The Economic Cost of the Shutdown

As we enter day 2 of the government shutdown, Americans across the country are already feeling the impact. With federal government offices and services shut down throughout the nation, thousands of government employees are furloughed, and there is no clear answer in sight regarding when they will return to work. But what damage will a shutdown do to the economy?

In the past few days, a number of organizations have attempted to quantify the shutdown's economic impact. All of the estimates project that a shutdown will have a negative effect on fourth quarter GDP growth, with a varying impact depending on how long the shutdown lasts. Decreased compensation for federal employees, along with a reduction in purchases made by the government for products and services, will result in decreased federal government consumption as a share a GDP. Decreased consumer confidence could cause further negative economic impacts, which are more difficult to quantify, particularly at the outset of a shutdown.

If the shutdown lasts longer, more government services and agencies will run out of funding. Furloughed employees won't receive their paychecks and consumer spending could drop. Consumer confidence will almost certainly drop as Congress remains at an impasse, and government contractors would lose much, if not all, of their business. There are also many government operations which are helpful to a smooth flow of commerce, like new IPOs approved by the SEC, the monthly jobs report produced by the Department of Labor, and the approval of export licenses. If a shutdown lasts only a few days or a week, these factors likely won't have a large effect. But if the shutdown persists, these larger economic effects will start to show up.

Estimates vary, but a 1 week shutdown would likely decrease fourth quarter annualized growth by 0.1-0.2 percentage points. If a shutdown lasts a month, some estimates show fourth quarter annualized GDP growth decreasing by 1.5-2 percentage points, which would be particularly damaging considering the economy is only projected to grow at between 2.3 and 2.5 percentage points. In addition to the length of a shutdown, whether or not furloughed employees recieve back pay from the federal government would directly impact the economy. It is also worth acknowledging that while negative economic impacts may occur during a shutdown, economists generally agree that there will likely be a slight uptick when a shutdown ends, offsetting part of the negative economic effects.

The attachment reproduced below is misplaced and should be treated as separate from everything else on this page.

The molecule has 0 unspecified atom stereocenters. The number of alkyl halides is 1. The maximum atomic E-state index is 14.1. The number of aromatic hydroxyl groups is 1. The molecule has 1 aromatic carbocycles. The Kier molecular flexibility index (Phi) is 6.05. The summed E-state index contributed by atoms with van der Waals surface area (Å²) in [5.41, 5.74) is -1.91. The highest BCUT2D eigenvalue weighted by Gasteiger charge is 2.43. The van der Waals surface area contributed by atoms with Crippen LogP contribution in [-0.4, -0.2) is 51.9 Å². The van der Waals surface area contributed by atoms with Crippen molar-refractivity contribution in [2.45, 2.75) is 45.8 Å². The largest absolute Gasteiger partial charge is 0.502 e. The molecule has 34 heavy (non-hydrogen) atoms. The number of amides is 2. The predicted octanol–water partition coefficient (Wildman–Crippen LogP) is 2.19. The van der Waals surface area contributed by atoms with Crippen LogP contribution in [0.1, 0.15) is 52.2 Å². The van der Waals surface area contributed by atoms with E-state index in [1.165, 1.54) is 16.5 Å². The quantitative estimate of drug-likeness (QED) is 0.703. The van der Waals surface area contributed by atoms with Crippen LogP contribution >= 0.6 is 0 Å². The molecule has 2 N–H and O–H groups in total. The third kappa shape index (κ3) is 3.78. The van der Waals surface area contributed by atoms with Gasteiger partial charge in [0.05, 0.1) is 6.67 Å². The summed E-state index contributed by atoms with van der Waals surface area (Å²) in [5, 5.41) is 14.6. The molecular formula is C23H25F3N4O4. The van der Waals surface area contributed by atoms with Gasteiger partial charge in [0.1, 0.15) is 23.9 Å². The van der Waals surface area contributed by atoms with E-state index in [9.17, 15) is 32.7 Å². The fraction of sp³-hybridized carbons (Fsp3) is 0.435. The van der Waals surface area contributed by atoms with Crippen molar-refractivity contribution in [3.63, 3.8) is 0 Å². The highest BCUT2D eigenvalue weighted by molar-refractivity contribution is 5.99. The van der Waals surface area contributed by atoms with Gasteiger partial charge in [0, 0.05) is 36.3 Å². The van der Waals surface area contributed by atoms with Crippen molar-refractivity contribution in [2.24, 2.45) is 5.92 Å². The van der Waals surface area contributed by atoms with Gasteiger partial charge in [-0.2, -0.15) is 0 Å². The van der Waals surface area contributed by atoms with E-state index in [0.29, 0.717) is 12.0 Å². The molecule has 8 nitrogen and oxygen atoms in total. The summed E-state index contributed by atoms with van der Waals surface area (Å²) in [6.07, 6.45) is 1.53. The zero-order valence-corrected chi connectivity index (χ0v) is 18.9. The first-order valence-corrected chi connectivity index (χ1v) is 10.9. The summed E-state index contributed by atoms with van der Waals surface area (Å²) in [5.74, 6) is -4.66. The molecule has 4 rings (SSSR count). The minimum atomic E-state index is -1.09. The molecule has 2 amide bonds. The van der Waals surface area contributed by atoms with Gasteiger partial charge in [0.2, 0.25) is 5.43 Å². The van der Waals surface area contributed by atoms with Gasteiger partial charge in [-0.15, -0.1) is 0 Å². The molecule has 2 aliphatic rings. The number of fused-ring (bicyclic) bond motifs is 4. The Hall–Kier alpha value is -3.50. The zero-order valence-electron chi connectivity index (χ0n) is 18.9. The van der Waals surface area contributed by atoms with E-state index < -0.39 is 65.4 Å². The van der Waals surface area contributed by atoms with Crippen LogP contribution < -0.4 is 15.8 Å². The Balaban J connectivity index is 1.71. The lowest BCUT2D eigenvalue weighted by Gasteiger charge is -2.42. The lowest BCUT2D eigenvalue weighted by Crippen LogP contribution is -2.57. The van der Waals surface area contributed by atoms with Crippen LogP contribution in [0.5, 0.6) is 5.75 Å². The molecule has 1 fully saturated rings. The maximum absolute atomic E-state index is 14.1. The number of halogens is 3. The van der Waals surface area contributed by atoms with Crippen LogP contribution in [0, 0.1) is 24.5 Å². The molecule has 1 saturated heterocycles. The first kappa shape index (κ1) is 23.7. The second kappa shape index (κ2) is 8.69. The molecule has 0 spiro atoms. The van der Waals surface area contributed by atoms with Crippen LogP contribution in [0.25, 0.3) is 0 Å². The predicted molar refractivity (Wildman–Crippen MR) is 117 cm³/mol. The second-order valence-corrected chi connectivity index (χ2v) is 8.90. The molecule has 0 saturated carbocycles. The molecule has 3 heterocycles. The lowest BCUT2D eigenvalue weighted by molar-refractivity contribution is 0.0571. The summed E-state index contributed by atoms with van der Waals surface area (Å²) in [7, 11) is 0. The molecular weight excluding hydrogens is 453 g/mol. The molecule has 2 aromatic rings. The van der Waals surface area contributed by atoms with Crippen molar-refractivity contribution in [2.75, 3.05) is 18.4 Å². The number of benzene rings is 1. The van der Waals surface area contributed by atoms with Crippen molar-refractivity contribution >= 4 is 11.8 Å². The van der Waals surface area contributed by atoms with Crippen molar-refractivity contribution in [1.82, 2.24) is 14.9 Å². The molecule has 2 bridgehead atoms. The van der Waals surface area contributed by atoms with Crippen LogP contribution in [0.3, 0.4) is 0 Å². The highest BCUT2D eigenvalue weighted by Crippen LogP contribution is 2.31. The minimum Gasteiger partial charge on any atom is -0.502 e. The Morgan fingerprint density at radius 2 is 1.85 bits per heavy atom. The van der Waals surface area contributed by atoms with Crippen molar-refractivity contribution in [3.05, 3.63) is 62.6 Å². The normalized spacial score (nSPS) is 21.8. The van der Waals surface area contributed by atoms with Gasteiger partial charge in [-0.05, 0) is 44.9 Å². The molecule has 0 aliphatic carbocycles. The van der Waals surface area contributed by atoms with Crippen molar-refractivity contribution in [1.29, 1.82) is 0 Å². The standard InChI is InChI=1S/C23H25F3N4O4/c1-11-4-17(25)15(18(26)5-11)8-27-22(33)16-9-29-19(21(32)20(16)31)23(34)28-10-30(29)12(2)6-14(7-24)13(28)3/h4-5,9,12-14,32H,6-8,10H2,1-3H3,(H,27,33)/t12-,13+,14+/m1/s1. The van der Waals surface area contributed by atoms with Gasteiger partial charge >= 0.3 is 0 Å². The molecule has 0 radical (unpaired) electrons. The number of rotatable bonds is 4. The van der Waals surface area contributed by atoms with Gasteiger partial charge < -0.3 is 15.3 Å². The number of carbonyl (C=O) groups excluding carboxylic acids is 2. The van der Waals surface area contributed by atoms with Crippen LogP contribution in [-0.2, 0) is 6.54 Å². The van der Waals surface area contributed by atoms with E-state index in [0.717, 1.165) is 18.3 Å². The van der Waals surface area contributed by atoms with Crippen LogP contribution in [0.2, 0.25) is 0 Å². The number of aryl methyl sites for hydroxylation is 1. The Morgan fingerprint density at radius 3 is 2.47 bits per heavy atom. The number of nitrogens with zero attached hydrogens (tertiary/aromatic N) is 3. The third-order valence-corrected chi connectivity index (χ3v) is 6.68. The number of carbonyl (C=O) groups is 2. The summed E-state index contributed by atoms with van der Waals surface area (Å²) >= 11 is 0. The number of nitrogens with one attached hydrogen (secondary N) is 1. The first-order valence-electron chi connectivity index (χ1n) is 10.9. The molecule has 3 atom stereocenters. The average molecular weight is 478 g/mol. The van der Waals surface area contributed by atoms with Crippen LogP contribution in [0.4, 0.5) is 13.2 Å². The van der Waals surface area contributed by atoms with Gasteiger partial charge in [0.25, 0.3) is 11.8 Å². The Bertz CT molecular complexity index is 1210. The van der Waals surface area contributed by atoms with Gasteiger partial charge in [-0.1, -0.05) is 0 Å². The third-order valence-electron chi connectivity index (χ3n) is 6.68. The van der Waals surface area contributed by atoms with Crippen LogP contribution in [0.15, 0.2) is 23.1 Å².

In addition to the negative economic impacts, it is likely that the shutdown will end up costing the federal government money, as we noted in our recent Q&A on government shutdowns. For the last government shutdowns in 1995, which lasted a combined 26 days, OMB estimated the cost to the government at $1.4 billion, equivalent to $2.1 billion today.

These costs were, and still are avoidable. If Congress had done its job and passed appropriations on time, we would not be sacrificing economic growth at a time when it is sorely needed. However, attention will soon turn toward the looming debt ceiling, which, if breached, could have more devastating economic effects, as we explain in a new Q&A released today. Congress needs to take immediate steps to reopen government, raise the debt ceilng, and use this opportunity to focus on the mounting fiscal challenges we face. Failing to do so would have much greater economic consequences over the long term than any government shutdown.

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